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Essay on "Great Expectations" (by Charles Dickens)

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Introduction

Jenny Rowe - English Coursework Essay on "Great Expectations" (by Charles Dickens). Explore Dickens effective "language" to create "setting" and "character" in the opening chapter of Great Expectations. Dickens opens the theme of death early in the chapter. In the second paragraph he mentions the tombstones of Pips parents, "I gave Pirrip as my fathers family name on the authority of his tombstone". This informs us that Pip experienced death at an early age. He goes on to describe the churchyard and the land around continuing the themes of death, and general negativity. Pip says that, "My most vivid and broad impression of the identity of things, seems to have been gained on a memorable raw afternoon towards evening." The word vivid is used to create the impression that this afternoon sticks out clearly in his memory and that its in contrast to other things that have been forgotten and are less clear in his mind. His use of the phrase "impression of" and the word memorable also show that it has been impressed into in his memory - clearly something important happened. ...read more.

Middle

Dickens also did not like the menial job he had when he was younger and thought he was to good for his station, as Pip does later on in the novel. Dickens's father was imprisoned for debt at one time and Dickens and his family were imprisoned with him. This meant that he would have met convicts and knew what they were like, just as Pip meets one in the churchyard. Dickens uses language to give us our first impression of the convict's character before we have even seen him. First thing we get is his voice, ""Hold your noise" cried a terrible voice", Dickens use of the word terrible sets the scene, implying that it is loud and frightening, striking terror into Pip. Next the man appears himself, "a man started up from among the graves at the side of the church porch" started up suggests that he came from nowhere and the fact the it was from "among the graves" makes him a bit spooky as though he had just risen from one of them! ...read more.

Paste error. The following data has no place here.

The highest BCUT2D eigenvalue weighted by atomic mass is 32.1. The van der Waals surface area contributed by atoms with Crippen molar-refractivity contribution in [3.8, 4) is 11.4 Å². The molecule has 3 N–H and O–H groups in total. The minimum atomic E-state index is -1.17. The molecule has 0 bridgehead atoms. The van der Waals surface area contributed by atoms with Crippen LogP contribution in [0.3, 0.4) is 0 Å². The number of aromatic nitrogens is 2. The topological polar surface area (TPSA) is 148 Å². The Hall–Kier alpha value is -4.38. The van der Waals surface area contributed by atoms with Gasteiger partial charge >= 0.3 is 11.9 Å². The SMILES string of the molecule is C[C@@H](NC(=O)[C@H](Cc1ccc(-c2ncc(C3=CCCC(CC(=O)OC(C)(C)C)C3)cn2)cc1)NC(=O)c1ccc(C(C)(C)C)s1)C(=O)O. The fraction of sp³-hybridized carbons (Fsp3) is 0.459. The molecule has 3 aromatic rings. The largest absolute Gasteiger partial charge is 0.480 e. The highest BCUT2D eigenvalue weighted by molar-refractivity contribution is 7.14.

Conclusion

...... the other a gibbet with some chains hanging to it which had once held a pirate. The man was limping on towards this latter, as if he were the pirate come to life, and come down, and going back to hook himself up again." This is effective as Pip mixes up the images of the pirate and the convict in his head, and Dickens also uses personification: "as I saw the cattle lifting their heads to gaze after him, I wondered if they thought so too." Dickens effectively uses the language to show us the idea of the convict and the pirate coming to life mixed up together terrifies Pip until: "But, now I was frightened again and ran home without stopping." This chapter effectively sets up the events to come by introducing a sense of the colourless and bleak world that Pip inhabits and which is built on in the rest of the book. It also introduces us to the writer's skill with language when he describes the place and characters, showing his skill at detailed descriptions and demonstrating how effectively he uses the language. ...read more.

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